Editor's note: A recent NITI Aayog report on India's water resources presented an alarming state of affairs. The country, according to the think tank, is in the grip of the worst water crisis in its history, with 600 million Indians faced with "high to extreme water stress", resulting in 2 lakh deaths a year. Firstpost will run a series of ground reports from across the country to determine the extent to which depleted reserves have affected daily life.
Keonjhar, Odisha: Talabaitarni, a small village of some 50 houses in Odisha's Keonjhar district, witnessed spells of severe water crisis during summers, until Dhaitari Nayak, a 70-year-old farmer, decided to take it upon himself to draw a canal to the village. In an effort that earned him the moniker of the "Dashrath Manjhi" of his district, Nayak not only resolved the problem of water scarcity in his village, but also provided his people with cleaner water than what was available to them earlier.
Nayak's tiny hutment that houses 13 family members was one among the many households in Talabaitarni that were struggling with the basic requirement of clean water.
The village, along with a cluster of adjoining ones, is situated in the remote hilly and forested regions of the Banspal Block, around 35 kilomtres from the Keonjhar district headquarters. Talabaitarni lacks proper public transport connectivity and has experienced drought-like situations in the recent past.
Four years ago, Nayak decided to stop suffering in silence and embarked on a painstaking journey. He made a vow to himself that he would bring water to his village and get rid of Talabaitarni's dependency on the monsoon to dispel their water worries.
Luckily, the Gonasika hills are close to his village. Near the hills are some streams that could be used to irrigate around 100 acres of cultivated land in Talabaitarni but were lying unutilised as there was no channel to drain the water in the direction of the village.
Nayak knew that modifying the terrain of the hills to redirect the part of its water discharge would be a Herculean task, but he took it upon himself to accomplish the dream, only to be later known as the "Dashrath Manjhi" of his district.
An engineer without formal education
The septuagenarian, often seen in the village with his grey hair well-combed, sporting a beard and dressed in a vest and dhoti with a cotton towel around his shoulders, is now the most revered person in Talabaitarni. The villagers who once mocked him are now his followers and leave no opportunity to thank him for transforming their home. Although Nayak has no formal education, his contributions have made him a star. Many now love to call him the "Waterman of Odisha".
Nayak, however, claims that the idea to dig the canal was not spontaneous. It was undertaken only after it became evident that the government was not going to help his village. "Once an engineer visited our village and analysed the issue of bringing water from the hills," he said. "He told us that to improve the water situation, a major project was needed and went back. I understood then that there was no option left but to chip in to get the work done our own way."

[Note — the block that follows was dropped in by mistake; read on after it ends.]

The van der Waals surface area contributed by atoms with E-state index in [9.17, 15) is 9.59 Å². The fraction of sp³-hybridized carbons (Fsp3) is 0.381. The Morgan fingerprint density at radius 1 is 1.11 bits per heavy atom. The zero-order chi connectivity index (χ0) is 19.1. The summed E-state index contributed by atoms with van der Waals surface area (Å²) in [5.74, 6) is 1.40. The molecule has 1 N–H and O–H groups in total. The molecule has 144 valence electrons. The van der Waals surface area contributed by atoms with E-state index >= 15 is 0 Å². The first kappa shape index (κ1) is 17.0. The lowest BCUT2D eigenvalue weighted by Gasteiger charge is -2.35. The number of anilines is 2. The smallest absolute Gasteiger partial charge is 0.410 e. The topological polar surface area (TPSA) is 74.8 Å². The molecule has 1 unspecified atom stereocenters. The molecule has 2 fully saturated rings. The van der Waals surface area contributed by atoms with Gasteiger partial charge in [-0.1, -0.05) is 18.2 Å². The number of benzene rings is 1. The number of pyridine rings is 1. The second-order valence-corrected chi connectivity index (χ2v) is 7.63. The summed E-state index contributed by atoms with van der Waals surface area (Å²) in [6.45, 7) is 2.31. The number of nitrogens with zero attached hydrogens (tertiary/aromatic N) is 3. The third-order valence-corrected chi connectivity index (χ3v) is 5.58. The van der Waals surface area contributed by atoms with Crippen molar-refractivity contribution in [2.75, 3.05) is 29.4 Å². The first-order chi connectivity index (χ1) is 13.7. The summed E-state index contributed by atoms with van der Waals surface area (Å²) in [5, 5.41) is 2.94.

It was in 2014 that Nayak struck the hard surface of the Gonasika hills for the very first time to carve a path through the terrain, which could bring water from the streams towards his village.
"Earlier, the water used to go unused. We worked on breaking the hill rocks first and worked on the hard soil beneath the hills later to ensure that a path is carved and stretched till our village," said Dhaitari Nayak's brother Gopal Nayak.
To make the dream a reality, the "Waterman's" younger brothers joined him in the task. Besides the rocks and soils, the Nayak family also cleared the bushes that were in the path of their canal.
Seeking govt support to strengthen canal
Nayak's endeavour provided relief to the lives of the villagers as they could access the water from the nearby hills. Now, the whole village was able to utlise water from the canal to irrigate their fields. Nayak said there was no discrimination over who could access the water, and that it was free for anyone in the village to use.
Farmers in Talabaitarni use the water to cultivate wheat, onion, potato and other crops. The canal has become a lifesaver for the villagers as the only hand pump and the four water tanks of the village did not provide them water, especially in summers.
The villagers said farming suffered to a great extent when the canal water did not reach them, and the whole of Talabaitarni depended solely on the unpredictable monsoon for irrigation. Many said the percolated pits and water from the nearby pond were used for their myriad water requirements.
Those who initially mocked Nayak and were sceptical of his ambition had a change of heart after experiencing the benefits of the canal he carved out. "We are now at least relieved that against our earlier dependency on drain water and ponds, we are getting some good quantity water. We are really thankful to Dhaitari Nayak for this," said Balia Gada, a farmer from Talabaitarni.
He added that while the village was getting water through the canal to irrigate farmlands, it has yet to receive good roads and safe drinking water, among other basic amenities.
The "Waterman of Odisha", however, does not want to end the journey here. He said he was seeking government support to strengthen the canal so it can function for a longer period of time. He also plans to replicate the same model for other nearby villages suffering a similar scarcity of water, with the aim to end all water woes in the region.
The author is a New Delhi-based freelance writer and a member of 101Reporters.com, a pan-India network of grassroots reporters
Updated Date: Jul 16, 2018 13:59 PM